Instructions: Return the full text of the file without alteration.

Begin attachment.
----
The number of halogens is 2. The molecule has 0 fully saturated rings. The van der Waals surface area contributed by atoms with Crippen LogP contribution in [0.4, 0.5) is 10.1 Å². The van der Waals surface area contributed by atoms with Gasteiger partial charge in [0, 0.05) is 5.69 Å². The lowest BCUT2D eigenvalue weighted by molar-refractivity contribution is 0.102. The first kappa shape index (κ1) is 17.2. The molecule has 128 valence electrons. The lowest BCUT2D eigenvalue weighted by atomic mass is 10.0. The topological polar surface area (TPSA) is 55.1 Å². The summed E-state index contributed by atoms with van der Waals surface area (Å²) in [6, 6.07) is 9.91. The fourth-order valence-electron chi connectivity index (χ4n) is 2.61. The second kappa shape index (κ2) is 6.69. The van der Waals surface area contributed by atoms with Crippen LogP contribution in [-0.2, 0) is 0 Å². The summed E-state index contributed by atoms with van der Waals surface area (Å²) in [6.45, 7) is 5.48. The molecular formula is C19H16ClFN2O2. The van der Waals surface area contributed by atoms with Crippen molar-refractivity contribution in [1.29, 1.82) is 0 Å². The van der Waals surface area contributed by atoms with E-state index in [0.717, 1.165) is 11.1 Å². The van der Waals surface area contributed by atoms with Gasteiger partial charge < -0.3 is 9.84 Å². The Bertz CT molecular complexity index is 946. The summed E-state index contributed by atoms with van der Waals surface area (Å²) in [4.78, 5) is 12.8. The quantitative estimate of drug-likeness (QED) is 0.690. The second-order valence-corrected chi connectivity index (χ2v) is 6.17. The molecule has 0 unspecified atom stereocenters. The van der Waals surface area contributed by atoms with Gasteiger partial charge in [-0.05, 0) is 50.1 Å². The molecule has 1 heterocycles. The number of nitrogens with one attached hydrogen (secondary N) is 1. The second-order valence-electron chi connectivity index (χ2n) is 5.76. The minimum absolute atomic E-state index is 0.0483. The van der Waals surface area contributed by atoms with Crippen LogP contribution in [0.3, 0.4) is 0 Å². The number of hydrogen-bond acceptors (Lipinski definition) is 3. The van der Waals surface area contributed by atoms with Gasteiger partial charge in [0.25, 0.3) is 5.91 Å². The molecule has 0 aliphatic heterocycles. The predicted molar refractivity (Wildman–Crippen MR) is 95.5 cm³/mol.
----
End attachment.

The number of halogens is 2. The molecule has 0 fully saturated rings. The van der Waals surface area contributed by atoms with Crippen LogP contribution in [0.4, 0.5) is 10.1 Å². The van der Waals surface area contributed by atoms with Gasteiger partial charge in [0, 0.05) is 5.69 Å². The lowest BCUT2D eigenvalue weighted by molar-refractivity contribution is 0.102. The first kappa shape index (κ1) is 17.2. The molecule has 128 valence electrons. The lowest BCUT2D eigenvalue weighted by atomic mass is 10.0. The topological polar surface area (TPSA) is 55.1 Å². The summed E-state index contributed by atoms with van der Waals surface area (Å²) in [6, 6.07) is 9.91. The fourth-order valence-electron chi connectivity index (χ4n) is 2.61. The second kappa shape index (κ2) is 6.69. The van der Waals surface area contributed by atoms with Crippen LogP contribution in [-0.2, 0) is 0 Å². The summed E-state index contributed by atoms with van der Waals surface area (Å²) in [6.45, 7) is 5.48. The molecular formula is C19H16ClFN2O2. The van der Waals surface area contributed by atoms with Crippen molar-refractivity contribution in [1.29, 1.82) is 0 Å². The van der Waals surface area contributed by atoms with E-state index in [0.717, 1.165) is 11.1 Å². The van der Waals surface area contributed by atoms with Gasteiger partial charge < -0.3 is 9.84 Å². The Bertz CT molecular complexity index is 946. The summed E-state index contributed by atoms with van der Waals surface area (Å²) in [4.78, 5) is 12.8. The quantitative estimate of drug-likeness (QED) is 0.690. The second-order valence-corrected chi connectivity index (χ2v) is 6.17. The molecule has 0 unspecified atom stereocenters. The van der Waals surface area contributed by atoms with Gasteiger partial charge in [-0.05, 0) is 50.1 Å². The molecule has 1 heterocycles. The number of nitrogens with one attached hydrogen (secondary N) is 1. The second-order valence-electron chi connectivity index (χ2n) is 5.76. The minimum absolute atomic E-state index is 0.0483. The van der Waals surface area contributed by atoms with Crippen LogP contribution in [0.3, 0.4) is 0 Å². The number of hydrogen-bond acceptors (Lipinski definition) is 3. The van der Waals surface area contributed by atoms with Gasteiger partial charge in [0.25, 0.3) is 5.91 Å². The molecule has 0 aliphatic heterocycles. The predicted molar refractivity (Wildman–Crippen MR) is 95.5 cm³/mol.